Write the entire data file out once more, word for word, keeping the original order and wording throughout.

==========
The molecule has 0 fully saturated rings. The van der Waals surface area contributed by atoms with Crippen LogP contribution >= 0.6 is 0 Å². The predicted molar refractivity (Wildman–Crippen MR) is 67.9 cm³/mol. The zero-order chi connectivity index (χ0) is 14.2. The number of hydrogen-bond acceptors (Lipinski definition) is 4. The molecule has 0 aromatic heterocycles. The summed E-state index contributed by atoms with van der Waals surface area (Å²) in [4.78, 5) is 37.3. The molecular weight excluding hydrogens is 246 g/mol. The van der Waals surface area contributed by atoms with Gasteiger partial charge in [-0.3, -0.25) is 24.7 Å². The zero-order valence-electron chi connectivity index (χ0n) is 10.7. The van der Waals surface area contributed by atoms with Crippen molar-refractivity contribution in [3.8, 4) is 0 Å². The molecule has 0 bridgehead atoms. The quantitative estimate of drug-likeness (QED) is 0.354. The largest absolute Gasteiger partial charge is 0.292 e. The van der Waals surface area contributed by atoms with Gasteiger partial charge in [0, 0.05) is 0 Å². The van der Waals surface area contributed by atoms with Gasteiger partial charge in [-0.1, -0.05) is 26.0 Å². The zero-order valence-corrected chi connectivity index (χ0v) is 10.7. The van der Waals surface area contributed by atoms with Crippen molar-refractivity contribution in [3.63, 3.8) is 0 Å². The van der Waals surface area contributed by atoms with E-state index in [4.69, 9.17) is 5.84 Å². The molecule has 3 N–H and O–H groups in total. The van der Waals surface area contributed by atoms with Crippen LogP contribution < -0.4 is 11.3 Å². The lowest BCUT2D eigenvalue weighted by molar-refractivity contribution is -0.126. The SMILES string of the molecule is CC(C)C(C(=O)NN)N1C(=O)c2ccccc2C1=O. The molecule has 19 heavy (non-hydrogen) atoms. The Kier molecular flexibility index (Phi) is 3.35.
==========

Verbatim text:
The molecule has 0 fully saturated rings. The van der Waals surface area contributed by atoms with Crippen LogP contribution >= 0.6 is 0 Å². The predicted molar refractivity (Wildman–Crippen MR) is 67.9 cm³/mol. The zero-order chi connectivity index (χ0) is 14.2. The number of hydrogen-bond acceptors (Lipinski definition) is 4. The molecule has 0 aromatic heterocycles. The summed E-state index contributed by atoms with van der Waals surface area (Å²) in [4.78, 5) is 37.3. The molecular weight excluding hydrogens is 246 g/mol. The van der Waals surface area contributed by atoms with Gasteiger partial charge in [-0.3, -0.25) is 24.7 Å². The zero-order valence-electron chi connectivity index (χ0n) is 10.7. The van der Waals surface area contributed by atoms with Crippen molar-refractivity contribution in [3.8, 4) is 0 Å². The molecule has 0 bridgehead atoms. The quantitative estimate of drug-likeness (QED) is 0.354. The largest absolute Gasteiger partial charge is 0.292 e. The van der Waals surface area contributed by atoms with Gasteiger partial charge in [0, 0.05) is 0 Å². The van der Waals surface area contributed by atoms with Gasteiger partial charge in [-0.1, -0.05) is 26.0 Å². The zero-order valence-corrected chi connectivity index (χ0v) is 10.7. The van der Waals surface area contributed by atoms with Crippen molar-refractivity contribution in [3.63, 3.8) is 0 Å². The van der Waals surface area contributed by atoms with E-state index in [4.69, 9.17) is 5.84 Å². The molecule has 3 N–H and O–H groups in total. The van der Waals surface area contributed by atoms with Crippen LogP contribution < -0.4 is 11.3 Å². The lowest BCUT2D eigenvalue weighted by molar-refractivity contribution is -0.126. The SMILES string of the molecule is CC(C)C(C(=O)NN)N1C(=O)c2ccccc2C1=O. The molecule has 19 heavy (non-hydrogen) atoms. The Kier molecular flexibility index (Phi) is 3.35.